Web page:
A little while ago I did a series of monthly posts sharing some links. I liked it a lot, but I think it made the blog feed a little cluttered. Therefore, I’m going to be collecting links here. I’ll group them chronologically to maintain a sense of time. The blog posts will remain up, but I’m going to be replicating the contents here. I’ve also moved my blog roll here.
These are the places I like to go and read things on the web. Some of these people I know personally while others are internet strangers whose blogs I read. None of them asked to be on this blogroll. Also it should go without saying that I don’t endorse everything these people may say or do. I read the blogs because they produce slightly more content I like than not.
- Ana Rodrigues
- Angelika Strohmayer
- Anna Havron (mostly Analog Office)
- Brett & Kate McKay
- Charlie Owen
- Colin Walker
- Drew Devault
- Heydon Pickering
- Jeff Huang
- Kimberly Hirsh
- Libera Folio
- Max Böck
- Maggie Appleton
- Mike Dent
- Phil Lord
- Robert Nielson
- Rosie Bellini
- Ruben Schade
- Scott Nesbitt (mostly The Plaintext Project)
These links are English only, there is a different set of Esperanto links on the Esperanto version of this page.
- Getting the Function Keys of a Keychron Working on Linux – I got a Keychron mechanical keyboard a little while ago and have always been astounded at how difficult it was to get the function keys working; they’re stuck as media keys regardless of whether you use the
fnkey or not! Keychron’s Linux support offering basically amounts to “Join the Facebook group”… not ideal! Instead, Do Hoang provides this lovely, brief, and clear tutorial to help you diagnose and fix it. Separately, there also exists this Github repo from @andymor, but this requires a systemd init system.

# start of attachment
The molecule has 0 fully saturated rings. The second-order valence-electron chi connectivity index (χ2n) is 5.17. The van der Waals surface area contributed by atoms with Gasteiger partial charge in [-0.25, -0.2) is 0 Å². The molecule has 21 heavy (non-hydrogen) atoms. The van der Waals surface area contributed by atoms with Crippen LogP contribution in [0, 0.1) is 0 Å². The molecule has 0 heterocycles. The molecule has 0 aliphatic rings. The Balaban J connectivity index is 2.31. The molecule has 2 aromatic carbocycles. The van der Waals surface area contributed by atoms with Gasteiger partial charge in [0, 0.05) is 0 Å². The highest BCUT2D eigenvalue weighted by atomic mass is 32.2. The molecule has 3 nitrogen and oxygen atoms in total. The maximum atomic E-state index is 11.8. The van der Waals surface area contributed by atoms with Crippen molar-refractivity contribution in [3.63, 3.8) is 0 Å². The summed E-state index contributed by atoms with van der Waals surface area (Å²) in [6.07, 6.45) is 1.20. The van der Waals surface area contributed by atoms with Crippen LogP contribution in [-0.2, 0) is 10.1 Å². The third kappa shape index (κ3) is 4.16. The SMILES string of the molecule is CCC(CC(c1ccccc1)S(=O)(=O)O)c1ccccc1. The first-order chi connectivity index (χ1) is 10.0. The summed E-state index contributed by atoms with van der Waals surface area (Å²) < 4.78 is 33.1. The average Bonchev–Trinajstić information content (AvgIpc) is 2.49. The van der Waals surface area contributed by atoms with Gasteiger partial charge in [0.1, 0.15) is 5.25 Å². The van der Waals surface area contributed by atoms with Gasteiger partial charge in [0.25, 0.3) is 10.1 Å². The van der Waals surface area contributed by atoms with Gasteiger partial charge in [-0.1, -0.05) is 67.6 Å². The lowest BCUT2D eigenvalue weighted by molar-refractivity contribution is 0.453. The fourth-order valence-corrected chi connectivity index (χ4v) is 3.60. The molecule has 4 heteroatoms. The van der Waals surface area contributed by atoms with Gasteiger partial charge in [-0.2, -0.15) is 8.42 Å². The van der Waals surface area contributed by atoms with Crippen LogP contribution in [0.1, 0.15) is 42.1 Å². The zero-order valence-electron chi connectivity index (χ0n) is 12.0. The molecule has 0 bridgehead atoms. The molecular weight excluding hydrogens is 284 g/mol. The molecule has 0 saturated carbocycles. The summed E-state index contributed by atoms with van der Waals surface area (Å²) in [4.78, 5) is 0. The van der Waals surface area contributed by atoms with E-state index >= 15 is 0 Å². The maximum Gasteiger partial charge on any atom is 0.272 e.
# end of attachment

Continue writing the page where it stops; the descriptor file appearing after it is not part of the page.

- Cameron’s World – words can’t quite capture how this makes me feel. This is a love letter to the web of old, where scrolling down is akin to a stroll through the past. It’s wonderful. For any 90s kids out there who remember the old web; this is well worth a few mins of your time.
- Glen Howerton’s Dennis Reynolds Is the Best TV Performance of the 21st Century – I wholeheartedly agree with the premise of this article and it’s also well-written and interesting. I really enjoy Always Sunny although I tend to watch it in bursts and I’m way behind. Everyone’s performance is always top-notch, but Denniss Reynolds is such a compelling character and I think Glen Howerton has really created an iconic character with his performance.
- How to build and install i3-gaps on Debian – I’m use i3-gaps and Debian (actually Devuan), so this was useful to me. i3-gaps has recently been merged into upstream i3, so I’m expecting that the next major release of Debian includes this version in the repos. Until then, this might be useful to others and to myself as reference.
- Vim Keybindings Everywhere the Ultimate List – I’ve been using vim for around a year now (maybe closer to 18 months?), and I’ve thusfar resisted the urge to put “vim keys” on everything. I’ve also been using the arrow keys to navigate in vim when the standard jumping between words and searching doesn’t cut it. I will concede, however, that I have occasionally found myself using h, j, k, and l relatively often lately. Perhaps it’s time to take the step to use these ‘properly’, and perhaps having vim keys available in other keyboard-driven tools is the way to do it.
About as bad as last month’s link dump.
- The Teacher Crush – A nicely paced, reflective, and interesting read about a young woman’s experience at her High School while harbouring a romantic/sexual attraction to her teacher. Nothing untoward occurs, and it’s really an interesting piece about an underrepresented part of a young woman’s experience growing up.